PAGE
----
What does a firefighter do? “He puts out fires” is what most people would say. While this is definitely not the extent of a fireman’s responsibilities, it is certainly one of the most important aspects. The duties of operating fire extinguishing tools include:

  • Picking the right size and number of the hoses/nozzle required for the emergency, and connecting the hoselines to the nozzles.
  • Using a foam or water extinguisher when and where necessary, to either extinguish or contain fires, or to make room for a search & rescue operation.
  • Making sure the hoseline is constantly in working condition throughout the mission and that no obstructions come into play.
  • Properly operating the fire-supression water pipe located on ladders during a fire extinguishing operation.
  • Using your sense of smell, hearing and seeing to locate gas leaks and/or the epicenter (seat) of a fire so that extinguishing operations can be applied quickly.
  • Operating Ladders

    These firefighter duties are critical for rescuing people from burning buildings, providing for easier ventilation of structures, etc.

    For manual ladders:

    • Figuring out the proper placement of the ladder, as well as the ideal size and type of ladder to be used in a given emergency situation.
    • Securing the ladder to prevent it from moving or tipping over.
    • Positioning the ladder and climbing it for a search & rescue as well as other tasks.

    For mechanical ladders:

    • Climbing ladders (fear of heights will be an issue) during a search & rescue.
    • Operating a mechanical ladder, either from the ground or the ladder platform.
    • Avoiding trees and branches, power lines, and oher constructions while extending the ladder.
    • Keeping the ladder-elevating apparatus stabilized, mostly with the use of jacks, wheel chocks and pads.
    • Ensuring proper rescue equipment is readily available for firefighters climbing the ladder.

    Forcing an Entry

    What does a firefighter do when he can’t immediately gain access to the emergency scene? He forces his entry:

    • Using rabbit tools, hammers, power tools, axes and hooks to gain entry into a building, house, vehicle through a door, wall or window in order to reach entrapped victims and to properly perform search & rescue duties.
    • A firefighter must figure out the perfect location to force an entry.
    • Must be able to pry doors open using a pry, halligan tools, and a battering ram where necessary.
    • Must use bolt cutters, a sledge hammer and other tools to get rid of chains, locks and padlocks.
    • When there is no door to pry or window to open, the firefighter might need to use power tools to cut through other structures so the fire team can gain access to the victims.

    Search & Rescue

    This is a critical part of what firefighters do at the scene; their primary role after all is to save lives.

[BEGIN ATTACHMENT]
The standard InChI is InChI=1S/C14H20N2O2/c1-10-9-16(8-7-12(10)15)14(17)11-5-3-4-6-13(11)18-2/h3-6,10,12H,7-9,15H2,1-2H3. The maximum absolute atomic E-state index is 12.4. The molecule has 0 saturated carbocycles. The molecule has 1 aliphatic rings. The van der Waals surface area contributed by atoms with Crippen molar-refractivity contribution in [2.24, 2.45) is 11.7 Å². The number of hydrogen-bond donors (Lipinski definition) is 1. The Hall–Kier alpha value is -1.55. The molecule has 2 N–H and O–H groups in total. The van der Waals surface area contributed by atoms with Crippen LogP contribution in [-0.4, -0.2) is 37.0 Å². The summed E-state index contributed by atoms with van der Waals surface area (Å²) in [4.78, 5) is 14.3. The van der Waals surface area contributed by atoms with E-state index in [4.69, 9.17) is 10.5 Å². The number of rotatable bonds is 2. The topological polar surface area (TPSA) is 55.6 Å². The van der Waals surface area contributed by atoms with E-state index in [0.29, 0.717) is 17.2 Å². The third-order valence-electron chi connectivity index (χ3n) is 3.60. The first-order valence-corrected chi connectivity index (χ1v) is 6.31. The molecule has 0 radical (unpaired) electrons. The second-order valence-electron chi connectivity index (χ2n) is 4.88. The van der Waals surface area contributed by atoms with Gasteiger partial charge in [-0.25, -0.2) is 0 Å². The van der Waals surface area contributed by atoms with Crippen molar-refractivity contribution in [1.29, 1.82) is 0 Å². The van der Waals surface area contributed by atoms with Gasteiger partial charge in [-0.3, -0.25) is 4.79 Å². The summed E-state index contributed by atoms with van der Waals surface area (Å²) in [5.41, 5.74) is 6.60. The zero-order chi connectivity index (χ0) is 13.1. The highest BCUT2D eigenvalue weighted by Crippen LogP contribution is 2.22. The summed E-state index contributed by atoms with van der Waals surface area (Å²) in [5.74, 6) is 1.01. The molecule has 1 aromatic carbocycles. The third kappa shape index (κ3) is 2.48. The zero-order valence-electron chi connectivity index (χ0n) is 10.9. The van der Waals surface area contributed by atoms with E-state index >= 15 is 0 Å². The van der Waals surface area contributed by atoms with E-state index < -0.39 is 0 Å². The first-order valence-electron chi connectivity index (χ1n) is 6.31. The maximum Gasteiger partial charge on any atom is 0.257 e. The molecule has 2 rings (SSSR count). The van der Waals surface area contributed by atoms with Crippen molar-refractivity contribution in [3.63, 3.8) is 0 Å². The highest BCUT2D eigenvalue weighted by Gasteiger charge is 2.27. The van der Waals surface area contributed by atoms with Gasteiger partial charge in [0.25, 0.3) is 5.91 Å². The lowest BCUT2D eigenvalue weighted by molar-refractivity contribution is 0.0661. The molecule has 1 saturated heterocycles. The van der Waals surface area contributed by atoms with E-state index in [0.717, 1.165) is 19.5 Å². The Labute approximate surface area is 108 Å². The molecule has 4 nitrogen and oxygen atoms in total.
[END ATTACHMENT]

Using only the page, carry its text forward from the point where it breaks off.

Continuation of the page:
Searching for victims:

    • Each firefighter on the search team will be assigned a search area that he must stick to.
    • The firefighter should choose the most appropriate strategy and pattern to cover the search area assigned to him or her as quickly as possible.
    • Staying on the lookout for any dangers, including fires, gas leaks, chemical spills and other hazards.
    • Locating victims requiring help, be it conscious or unconscious.
    • At times and where vision is restricted, the firefighter must use special tools or his/her legs to try and locate unconscious victims lying on the ground.

    Rescuing victims:

    • Helping move people from the emergency location, be it due to fires, fire hazards, the possibility of an explosion, a chemical spill, a gas leak, etc.
    • Determining the best evacuation method: emergency stairs, fire escapes, mechanical or manual ladders, prying a door, or creating a new exit.
    • Determining the type of evacuation equipment to use: ropes, baskets, harnesses, safety belts, type of knot, etc.
    • Gaining access to victims trapped in vehicles, aircrafts, tunnels, caves, pipes, using the appropriate equipment: drills, power tools, shovels, expandable air bags, pry bars, torches, spades, etc.
    • Rescuing dorwning victims with the help of flotation devices and other specialized equipment / trained personel.

    Providing Medical Care

    The vast majority of firefighters in the US must have an EMT, and sometimes even a Paramedic certification, so that victims can receive proper medical care on the spot:

    • Performing an evaluation of the physical state of all victims and prioritizing those with dire need of assistance.
    • Providing for assisted breathing / oxygen therapy if the victim requires it.
    • Stabilizing the neck in case a spinal injury is plausible.
    • Determining whether stretches
    • Checking the pulse of unconscious victims and, in case of its absence, administring CPR, defibrillation, and using other resucitation techniques.
    • Recognizing serious bleeding and providing the victim with appropriate care.